Mental health

Body clock and daylight saving time

“The return to GMT this Sunday may help us get back in tune with the natural rhythm of night and day,” reported The Guardian today. The newspaper reports that the switch to daylight saving in the summer time may have “adverse effects” as it “interrupts people’s natural sleep cycle”.

The story is based on analysis of sleep data and a smaller study where people were monitored before and after the clocks went backward or forward in the autumn and spring. During standard time (winter time), sleep patterns tend to follow a rhythm dictated by the dawn, while in summer time (daylight saving time), the timing of sleep doesn’t follow this natural pattern. The study is interesting, but as the implications for health were not considered, there are no conclusions to be drawn on health matters.

Where did the story come from?

Dr Thomas Kantermann and colleagues from the Ludwig-Maximilian-University and the University of Groningen in the Netherlands conducted this research. The study was supported by the following research networks: EUCLOCK and CLOCKWORK. It was published in the peer-reviewed medical journal Current Biology .

What kind of scientific study was this?

This observational study had two parts. In the first part, the researchers undertook a cross-sectional description of people's sleep patterns from data that had been collected from over 55,000 people in Central Europe.

In the second part of the study, 50 volunteers were recruited from Germany, Italy, Switzerland, France, Slovakia, Holland and Luxembourg. They completed a questionnaire which determined their 'chronotype' (the internal factors that determine whether a person is a  'morning' person or an 'evening' person). Sleep logs were used to determine factors including bedtime, time spent preparing for sleep, how alert the person felt at bedtime, time of waking up, time of getting up, using an alarm clock, subjective sleep quality, and whether it was a work day or a free day. 

The participants supplied this information for four weeks before and four weeks after both the autumn time change in 2006 and the spring time change in 2007. The researchers then compared the effects of the time change on sleep patterns across the different types of chronotypes.

What were the results of the study?

In the large database of more than 50,000 people, the researchers found that the sleep pattern on free days (i.e. when someone doesn’t have to go to work) follows the natural progression of dawn during winter time (standard time), but not during the summer, when daylight saving time is imposed. These findings were confirmed by the smaller study in 50 volunteers.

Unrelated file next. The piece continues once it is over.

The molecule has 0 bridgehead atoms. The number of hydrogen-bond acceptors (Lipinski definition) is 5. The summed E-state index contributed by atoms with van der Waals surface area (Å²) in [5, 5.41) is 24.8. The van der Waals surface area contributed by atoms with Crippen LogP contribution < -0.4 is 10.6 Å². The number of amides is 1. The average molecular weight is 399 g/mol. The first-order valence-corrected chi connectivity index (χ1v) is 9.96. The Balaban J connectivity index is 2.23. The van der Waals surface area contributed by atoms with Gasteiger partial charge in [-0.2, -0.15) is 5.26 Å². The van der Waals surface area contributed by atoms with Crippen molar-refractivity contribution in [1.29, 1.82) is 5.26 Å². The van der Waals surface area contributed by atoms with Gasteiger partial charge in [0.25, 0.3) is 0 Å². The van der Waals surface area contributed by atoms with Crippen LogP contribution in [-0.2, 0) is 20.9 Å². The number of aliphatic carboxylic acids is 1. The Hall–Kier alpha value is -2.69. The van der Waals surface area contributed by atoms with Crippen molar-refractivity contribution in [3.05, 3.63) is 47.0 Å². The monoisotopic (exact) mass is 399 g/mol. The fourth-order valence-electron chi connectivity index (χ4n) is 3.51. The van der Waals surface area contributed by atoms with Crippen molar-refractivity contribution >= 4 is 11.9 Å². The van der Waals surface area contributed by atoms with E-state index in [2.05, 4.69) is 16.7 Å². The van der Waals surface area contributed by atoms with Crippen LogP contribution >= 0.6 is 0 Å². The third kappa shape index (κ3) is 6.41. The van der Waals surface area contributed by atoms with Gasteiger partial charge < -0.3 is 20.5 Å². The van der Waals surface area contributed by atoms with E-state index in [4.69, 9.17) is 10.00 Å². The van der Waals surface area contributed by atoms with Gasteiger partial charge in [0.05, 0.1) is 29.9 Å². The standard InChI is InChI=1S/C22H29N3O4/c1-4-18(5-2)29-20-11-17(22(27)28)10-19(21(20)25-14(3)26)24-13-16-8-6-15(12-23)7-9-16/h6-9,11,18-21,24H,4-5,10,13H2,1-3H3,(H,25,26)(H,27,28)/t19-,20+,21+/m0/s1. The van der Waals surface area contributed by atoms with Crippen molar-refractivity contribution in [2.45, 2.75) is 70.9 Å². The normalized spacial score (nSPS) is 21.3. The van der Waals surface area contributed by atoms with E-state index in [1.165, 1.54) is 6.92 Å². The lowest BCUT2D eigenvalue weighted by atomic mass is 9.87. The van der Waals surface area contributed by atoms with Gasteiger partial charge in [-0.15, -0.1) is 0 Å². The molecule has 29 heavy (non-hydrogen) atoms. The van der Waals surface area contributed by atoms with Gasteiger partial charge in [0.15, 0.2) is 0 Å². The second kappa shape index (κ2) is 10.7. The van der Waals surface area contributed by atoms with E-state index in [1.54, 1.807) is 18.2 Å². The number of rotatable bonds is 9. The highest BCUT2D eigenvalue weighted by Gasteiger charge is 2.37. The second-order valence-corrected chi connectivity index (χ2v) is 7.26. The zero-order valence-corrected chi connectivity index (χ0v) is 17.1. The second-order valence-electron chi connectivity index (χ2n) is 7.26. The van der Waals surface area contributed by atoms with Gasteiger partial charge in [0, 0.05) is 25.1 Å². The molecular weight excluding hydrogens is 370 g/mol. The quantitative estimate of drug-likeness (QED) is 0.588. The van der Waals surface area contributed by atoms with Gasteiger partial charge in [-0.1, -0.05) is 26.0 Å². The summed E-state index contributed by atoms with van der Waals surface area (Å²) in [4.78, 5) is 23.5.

In these people, the timing of sleep and activity adjusted well to the return to standard time (in the winter), but not so well to the change to daylight saving time in the summer months. This problem adjusting was particularly pronounced in people who were 'late' chronotypes, i.e. the 'owls' or 'evening' people, compared with those who had the 'early' chronotype – the 'larks'.

What interpretations did the researchers draw from these results?

The researchers say their study shows that the human body clock doesn’t adjust to daylight saving time and that this interrupts the ability of the body to adjust to the change in the length of daylight during the seasons.

What does the NHS Knowledge Service make of this study?

This is an interesting study showing that our body clock doesn’t adjust absolutely to the change in the clocks that happens in spring and introduces daylight saving time. This study did not look at the effects of this failure to adjust on any health matters. We need further research before we can assess the impact of these disruptions in circadian rhythms on health.

The researchers have collected a lot of data, but it is difficult to see how this leads to any advice now on how we might avoid any difficulty with waking up in the dark.

Sir Muir Gray adds...

This is very low on my list of worries; I won’t lose any sleep over this finding.

NHS Attribution